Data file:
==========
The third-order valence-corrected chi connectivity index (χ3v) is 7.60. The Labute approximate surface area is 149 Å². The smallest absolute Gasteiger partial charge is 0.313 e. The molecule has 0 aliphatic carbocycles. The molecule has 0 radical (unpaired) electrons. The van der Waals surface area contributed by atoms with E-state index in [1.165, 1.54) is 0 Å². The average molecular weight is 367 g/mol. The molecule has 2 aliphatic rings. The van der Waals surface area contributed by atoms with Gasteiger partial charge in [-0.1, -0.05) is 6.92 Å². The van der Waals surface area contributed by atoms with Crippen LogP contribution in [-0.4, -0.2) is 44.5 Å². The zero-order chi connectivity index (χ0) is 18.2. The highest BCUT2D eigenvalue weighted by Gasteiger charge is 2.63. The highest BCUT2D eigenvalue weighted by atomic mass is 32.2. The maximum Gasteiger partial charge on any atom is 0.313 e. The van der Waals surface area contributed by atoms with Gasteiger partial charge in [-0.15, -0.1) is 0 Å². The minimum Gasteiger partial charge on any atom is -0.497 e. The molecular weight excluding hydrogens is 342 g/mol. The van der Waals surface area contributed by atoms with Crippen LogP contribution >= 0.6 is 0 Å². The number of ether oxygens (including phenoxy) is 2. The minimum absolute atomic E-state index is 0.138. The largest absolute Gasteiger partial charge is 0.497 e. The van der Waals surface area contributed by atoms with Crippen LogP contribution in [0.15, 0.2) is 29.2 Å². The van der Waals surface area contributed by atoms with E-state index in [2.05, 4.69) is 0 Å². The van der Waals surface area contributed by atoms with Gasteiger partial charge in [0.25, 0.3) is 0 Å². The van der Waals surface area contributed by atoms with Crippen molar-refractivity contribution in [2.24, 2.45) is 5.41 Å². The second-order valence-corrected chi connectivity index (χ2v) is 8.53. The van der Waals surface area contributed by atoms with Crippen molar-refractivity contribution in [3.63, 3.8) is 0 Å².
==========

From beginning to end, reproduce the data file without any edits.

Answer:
The third-order valence-corrected chi connectivity index (χ3v) is 7.60. The Labute approximate surface area is 149 Å². The smallest absolute Gasteiger partial charge is 0.313 e. The molecule has 0 aliphatic carbocycles. The molecule has 0 radical (unpaired) electrons. The van der Waals surface area contributed by atoms with E-state index in [1.165, 1.54) is 0 Å². The average molecular weight is 367 g/mol. The molecule has 2 aliphatic rings. The van der Waals surface area contributed by atoms with Gasteiger partial charge in [-0.1, -0.05) is 6.92 Å². The van der Waals surface area contributed by atoms with Crippen LogP contribution in [-0.4, -0.2) is 44.5 Å². The zero-order chi connectivity index (χ0) is 18.2. The highest BCUT2D eigenvalue weighted by Gasteiger charge is 2.63. The highest BCUT2D eigenvalue weighted by atomic mass is 32.2. The maximum Gasteiger partial charge on any atom is 0.313 e. The van der Waals surface area contributed by atoms with Gasteiger partial charge in [-0.15, -0.1) is 0 Å². The minimum Gasteiger partial charge on any atom is -0.497 e. The molecular weight excluding hydrogens is 342 g/mol. The van der Waals surface area contributed by atoms with Crippen LogP contribution >= 0.6 is 0 Å². The number of ether oxygens (including phenoxy) is 2. The minimum absolute atomic E-state index is 0.138. The largest absolute Gasteiger partial charge is 0.497 e. The van der Waals surface area contributed by atoms with Crippen LogP contribution in [0.15, 0.2) is 29.2 Å². The van der Waals surface area contributed by atoms with E-state index in [2.05, 4.69) is 0 Å². The van der Waals surface area contributed by atoms with Gasteiger partial charge in [0.25, 0.3) is 0 Å². The van der Waals surface area contributed by atoms with Crippen molar-refractivity contribution in [2.24, 2.45) is 5.41 Å². The second-order valence-corrected chi connectivity index (χ2v) is 8.53. The van der Waals surface area contributed by atoms with Crippen molar-refractivity contribution in [3.63, 3.8) is 0 Å².